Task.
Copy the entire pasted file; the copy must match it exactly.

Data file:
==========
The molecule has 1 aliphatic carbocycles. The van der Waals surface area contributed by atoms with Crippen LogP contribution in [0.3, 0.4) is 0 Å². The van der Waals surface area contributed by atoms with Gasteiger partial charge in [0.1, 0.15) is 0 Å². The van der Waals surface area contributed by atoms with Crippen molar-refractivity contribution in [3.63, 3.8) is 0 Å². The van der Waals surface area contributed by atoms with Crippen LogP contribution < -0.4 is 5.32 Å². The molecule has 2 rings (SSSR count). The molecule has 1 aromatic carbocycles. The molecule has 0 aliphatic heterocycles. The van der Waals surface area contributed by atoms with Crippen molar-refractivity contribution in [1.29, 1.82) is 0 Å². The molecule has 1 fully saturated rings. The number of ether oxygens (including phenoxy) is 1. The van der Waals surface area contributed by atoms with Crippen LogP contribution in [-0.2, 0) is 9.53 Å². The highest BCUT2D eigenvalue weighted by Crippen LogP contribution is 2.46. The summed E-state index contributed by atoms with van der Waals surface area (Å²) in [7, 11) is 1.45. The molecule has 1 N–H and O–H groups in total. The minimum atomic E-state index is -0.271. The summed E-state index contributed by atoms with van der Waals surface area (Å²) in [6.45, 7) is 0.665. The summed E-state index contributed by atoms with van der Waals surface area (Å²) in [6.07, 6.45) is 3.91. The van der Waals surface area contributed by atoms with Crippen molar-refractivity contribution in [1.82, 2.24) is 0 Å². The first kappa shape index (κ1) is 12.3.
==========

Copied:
The molecule has 1 aliphatic carbocycles. The van der Waals surface area contributed by atoms with Crippen LogP contribution in [0.3, 0.4) is 0 Å². The van der Waals surface area contributed by atoms with Gasteiger partial charge in [0.1, 0.15) is 0 Å². The van der Waals surface area contributed by atoms with Crippen molar-refractivity contribution in [3.63, 3.8) is 0 Å². The van der Waals surface area contributed by atoms with Crippen LogP contribution < -0.4 is 5.32 Å². The molecule has 2 rings (SSSR count). The molecule has 1 aromatic carbocycles. The molecule has 0 aliphatic heterocycles. The van der Waals surface area contributed by atoms with Crippen molar-refractivity contribution in [1.29, 1.82) is 0 Å². The molecule has 1 fully saturated rings. The number of ether oxygens (including phenoxy) is 1. The van der Waals surface area contributed by atoms with Crippen LogP contribution in [-0.2, 0) is 9.53 Å². The highest BCUT2D eigenvalue weighted by Crippen LogP contribution is 2.46. The summed E-state index contributed by atoms with van der Waals surface area (Å²) in [7, 11) is 1.45. The molecule has 1 N–H and O–H groups in total. The minimum atomic E-state index is -0.271. The summed E-state index contributed by atoms with van der Waals surface area (Å²) in [6.45, 7) is 0.665. The summed E-state index contributed by atoms with van der Waals surface area (Å²) in [6.07, 6.45) is 3.91. The van der Waals surface area contributed by atoms with Crippen molar-refractivity contribution in [1.82, 2.24) is 0 Å². The first kappa shape index (κ1) is 12.3.